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Beethoven visits Japan: On Tour with the Vienna Academy Orchestra (Part 3)

A last fantastic breakfast at the Osaka hotel and the orchestra is off to travel from to Tokyo on the Tōkaidō Shinkansen. If you like your trains, let’s specify: It’s the N 700 series that runs on this, the busiest railway line in the world, which the newest in the family of Shinkansen trains. It’s one of the ones that look vaguely like a platypus. (On the way there the rarest of all sights: A delayed Japanese train. Ten minutes! Someone brought shame on their parents.)

Even second class is astoundingly comfortable in this train: You would think that Japanese trains, what with the Japanese being an average of two, three inches shorter than central/northern Europeans, might be tight affairs – at least as tight as the TGV speed trains… but nothing of the sort. Despite having the same gauge width, they are a good deal wider (apparently this is possible because of thing called “structure gauge”), and even with five seats across, there’s no feeling of being packed in too tightly. Rows are also luxuriously far apart. The city flies by; the Japanese countryside flies by. About three quarters of Japan are mountainous and not inhabited.

This isn’t scientific, but looking at about myself, I sense that the Japanese—at least in the Kinai- (Osaka) and Kantō- (Tokyo) plains—are really not keen on living in the mountainside—at all. At the foot of the meekest hill, civilization seems to end. That’s in stark contrast to the famously densely populated urban centers. Leaves me wondering if one couldn’t squeeze another 20 percent habitable area out of Japan, by transplanting some South Tyroleans.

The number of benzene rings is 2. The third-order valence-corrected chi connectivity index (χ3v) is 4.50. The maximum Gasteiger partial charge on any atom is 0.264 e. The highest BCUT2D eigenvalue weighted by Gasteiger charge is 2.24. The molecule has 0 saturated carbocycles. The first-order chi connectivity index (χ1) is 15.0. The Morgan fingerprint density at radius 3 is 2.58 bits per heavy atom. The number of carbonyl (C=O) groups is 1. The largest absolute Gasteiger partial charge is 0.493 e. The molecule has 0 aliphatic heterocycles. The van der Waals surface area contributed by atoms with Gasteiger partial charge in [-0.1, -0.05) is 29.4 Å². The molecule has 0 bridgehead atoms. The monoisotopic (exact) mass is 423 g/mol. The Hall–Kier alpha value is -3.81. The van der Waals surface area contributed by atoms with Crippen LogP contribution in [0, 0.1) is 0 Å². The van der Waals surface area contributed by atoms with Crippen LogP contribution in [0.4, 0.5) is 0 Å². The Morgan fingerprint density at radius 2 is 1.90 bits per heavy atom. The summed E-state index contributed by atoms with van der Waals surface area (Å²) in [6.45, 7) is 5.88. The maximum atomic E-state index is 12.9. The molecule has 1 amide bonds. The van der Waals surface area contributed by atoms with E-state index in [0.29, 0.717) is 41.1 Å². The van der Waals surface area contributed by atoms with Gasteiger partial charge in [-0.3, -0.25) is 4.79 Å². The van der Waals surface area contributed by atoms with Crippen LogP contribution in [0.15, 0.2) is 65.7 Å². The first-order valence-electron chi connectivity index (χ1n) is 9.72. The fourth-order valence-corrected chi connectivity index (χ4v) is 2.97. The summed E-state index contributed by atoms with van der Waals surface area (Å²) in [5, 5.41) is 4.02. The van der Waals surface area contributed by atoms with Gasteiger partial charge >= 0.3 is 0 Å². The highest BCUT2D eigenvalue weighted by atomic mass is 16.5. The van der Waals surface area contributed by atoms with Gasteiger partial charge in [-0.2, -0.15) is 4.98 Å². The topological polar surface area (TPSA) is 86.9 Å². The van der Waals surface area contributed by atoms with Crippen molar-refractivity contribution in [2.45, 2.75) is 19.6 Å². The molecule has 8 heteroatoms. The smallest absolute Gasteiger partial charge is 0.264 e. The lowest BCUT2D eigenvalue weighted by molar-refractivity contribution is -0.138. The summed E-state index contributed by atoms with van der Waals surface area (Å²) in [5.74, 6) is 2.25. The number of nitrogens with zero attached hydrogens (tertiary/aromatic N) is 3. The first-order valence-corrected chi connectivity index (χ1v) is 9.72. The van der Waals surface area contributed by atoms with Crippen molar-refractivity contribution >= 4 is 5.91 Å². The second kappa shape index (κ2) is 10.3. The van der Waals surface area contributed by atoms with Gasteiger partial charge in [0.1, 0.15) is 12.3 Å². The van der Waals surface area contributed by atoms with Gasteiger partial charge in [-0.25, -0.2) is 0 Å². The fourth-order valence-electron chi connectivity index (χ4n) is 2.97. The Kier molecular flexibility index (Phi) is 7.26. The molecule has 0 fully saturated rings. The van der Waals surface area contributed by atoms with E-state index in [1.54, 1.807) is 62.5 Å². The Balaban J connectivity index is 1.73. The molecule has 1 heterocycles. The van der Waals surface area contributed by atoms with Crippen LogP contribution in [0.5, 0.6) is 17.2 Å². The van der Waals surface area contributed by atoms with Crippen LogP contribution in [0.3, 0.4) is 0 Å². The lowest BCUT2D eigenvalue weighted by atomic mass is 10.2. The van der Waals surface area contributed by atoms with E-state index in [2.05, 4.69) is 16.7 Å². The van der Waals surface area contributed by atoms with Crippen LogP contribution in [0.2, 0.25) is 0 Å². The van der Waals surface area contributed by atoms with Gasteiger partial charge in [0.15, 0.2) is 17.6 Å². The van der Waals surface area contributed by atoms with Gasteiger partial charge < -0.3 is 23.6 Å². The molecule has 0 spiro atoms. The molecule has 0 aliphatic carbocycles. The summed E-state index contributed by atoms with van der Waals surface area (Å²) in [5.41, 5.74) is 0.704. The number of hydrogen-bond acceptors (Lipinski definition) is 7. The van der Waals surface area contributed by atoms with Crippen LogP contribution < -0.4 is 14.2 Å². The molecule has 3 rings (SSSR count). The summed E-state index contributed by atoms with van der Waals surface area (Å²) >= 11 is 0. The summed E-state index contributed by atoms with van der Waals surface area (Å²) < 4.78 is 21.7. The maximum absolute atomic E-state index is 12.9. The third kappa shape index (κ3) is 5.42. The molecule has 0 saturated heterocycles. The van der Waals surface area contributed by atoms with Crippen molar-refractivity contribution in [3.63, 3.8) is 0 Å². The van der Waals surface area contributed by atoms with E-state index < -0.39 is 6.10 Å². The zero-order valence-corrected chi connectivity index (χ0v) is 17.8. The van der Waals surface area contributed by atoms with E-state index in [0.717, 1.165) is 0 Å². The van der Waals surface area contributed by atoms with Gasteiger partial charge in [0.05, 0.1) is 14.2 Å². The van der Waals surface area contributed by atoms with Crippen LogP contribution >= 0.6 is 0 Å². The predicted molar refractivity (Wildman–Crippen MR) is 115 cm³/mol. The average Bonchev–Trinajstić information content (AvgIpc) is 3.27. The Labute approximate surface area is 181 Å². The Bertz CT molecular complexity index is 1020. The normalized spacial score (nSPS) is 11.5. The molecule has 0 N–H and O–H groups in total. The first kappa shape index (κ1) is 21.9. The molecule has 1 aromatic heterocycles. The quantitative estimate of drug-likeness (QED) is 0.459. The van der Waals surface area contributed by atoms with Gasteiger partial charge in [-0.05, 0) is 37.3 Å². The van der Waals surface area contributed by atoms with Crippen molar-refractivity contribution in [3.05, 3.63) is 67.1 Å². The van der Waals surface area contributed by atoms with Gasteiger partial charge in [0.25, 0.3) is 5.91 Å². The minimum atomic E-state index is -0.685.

Suddenly a collective Uhh! Ahh! The musicians leap to the left and crowd the windows. One second I fear the train might tilt (it doesn’t, no doubt thanks to structure gauge), the next I’m right with them, pressing my nose against the window; pushing other onlookers gently out of the way and fumbling for the camera: Mount Fuji proudly gleams in the distance—solitary and beautifully—with a wisp of smoke wafting out of its top.

After two and a half hours, Tōkyō is reached—another hour or so later the new, humbler hotel in the western district of Musashino is reached. It’s a heavily residential district, with tons of little hole-in-the-wall eateries, and at the next best—a friendly little place oozing authenticity down to an alleged cockroach-sighting—the first groups of the orchestra found themselves enjoying delicious Gyōzas, delicious Japanese pork-cabbage-garlic dumplings that are both steamed and fried at once and which are irresistible with a beer or two.

The orchestra rehearsed; and eventually they found themselves dispersed in restaurants again, differing, shifting little groups invariably bumping into each other. Largely balmy weather and good food—especially for the culinarily curious ones—help raise the mood. More pictures below ("Read more").

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